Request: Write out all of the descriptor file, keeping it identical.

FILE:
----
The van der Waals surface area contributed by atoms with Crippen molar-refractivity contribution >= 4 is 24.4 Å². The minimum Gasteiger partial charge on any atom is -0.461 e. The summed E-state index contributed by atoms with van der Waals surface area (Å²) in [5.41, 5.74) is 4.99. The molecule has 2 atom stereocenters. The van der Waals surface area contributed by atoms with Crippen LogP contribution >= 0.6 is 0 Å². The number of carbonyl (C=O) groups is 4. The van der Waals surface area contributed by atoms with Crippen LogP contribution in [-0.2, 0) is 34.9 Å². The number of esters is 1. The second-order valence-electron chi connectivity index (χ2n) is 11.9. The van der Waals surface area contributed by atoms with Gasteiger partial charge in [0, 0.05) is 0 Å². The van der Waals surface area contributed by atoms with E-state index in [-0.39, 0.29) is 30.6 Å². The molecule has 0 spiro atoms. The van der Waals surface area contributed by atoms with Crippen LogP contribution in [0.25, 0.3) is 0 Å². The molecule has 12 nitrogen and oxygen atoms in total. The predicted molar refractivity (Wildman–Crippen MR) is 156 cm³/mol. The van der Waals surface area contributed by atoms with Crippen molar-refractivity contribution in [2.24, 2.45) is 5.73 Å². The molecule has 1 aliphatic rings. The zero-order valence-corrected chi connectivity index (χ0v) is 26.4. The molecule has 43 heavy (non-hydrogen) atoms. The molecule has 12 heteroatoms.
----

The van der Waals surface area contributed by atoms with Crippen molar-refractivity contribution >= 4 is 24.4 Å². The minimum Gasteiger partial charge on any atom is -0.461 e. The summed E-state index contributed by atoms with van der Waals surface area (Å²) in [5.41, 5.74) is 4.99. The molecule has 2 atom stereocenters. The van der Waals surface area contributed by atoms with Crippen LogP contribution >= 0.6 is 0 Å². The number of carbonyl (C=O) groups is 4. The van der Waals surface area contributed by atoms with Crippen LogP contribution in [-0.2, 0) is 34.9 Å². The number of esters is 1. The second-order valence-electron chi connectivity index (χ2n) is 11.9. The van der Waals surface area contributed by atoms with Gasteiger partial charge in [0, 0.05) is 0 Å². The van der Waals surface area contributed by atoms with E-state index in [-0.39, 0.29) is 30.6 Å². The molecule has 0 spiro atoms. The van der Waals surface area contributed by atoms with Crippen LogP contribution in [0.25, 0.3) is 0 Å². The molecule has 12 nitrogen and oxygen atoms in total. The predicted molar refractivity (Wildman–Crippen MR) is 156 cm³/mol. The van der Waals surface area contributed by atoms with Crippen molar-refractivity contribution in [2.24, 2.45) is 5.73 Å². The molecule has 1 aliphatic rings. The zero-order valence-corrected chi connectivity index (χ0v) is 26.4. The molecule has 43 heavy (non-hydrogen) atoms. The molecule has 12 heteroatoms.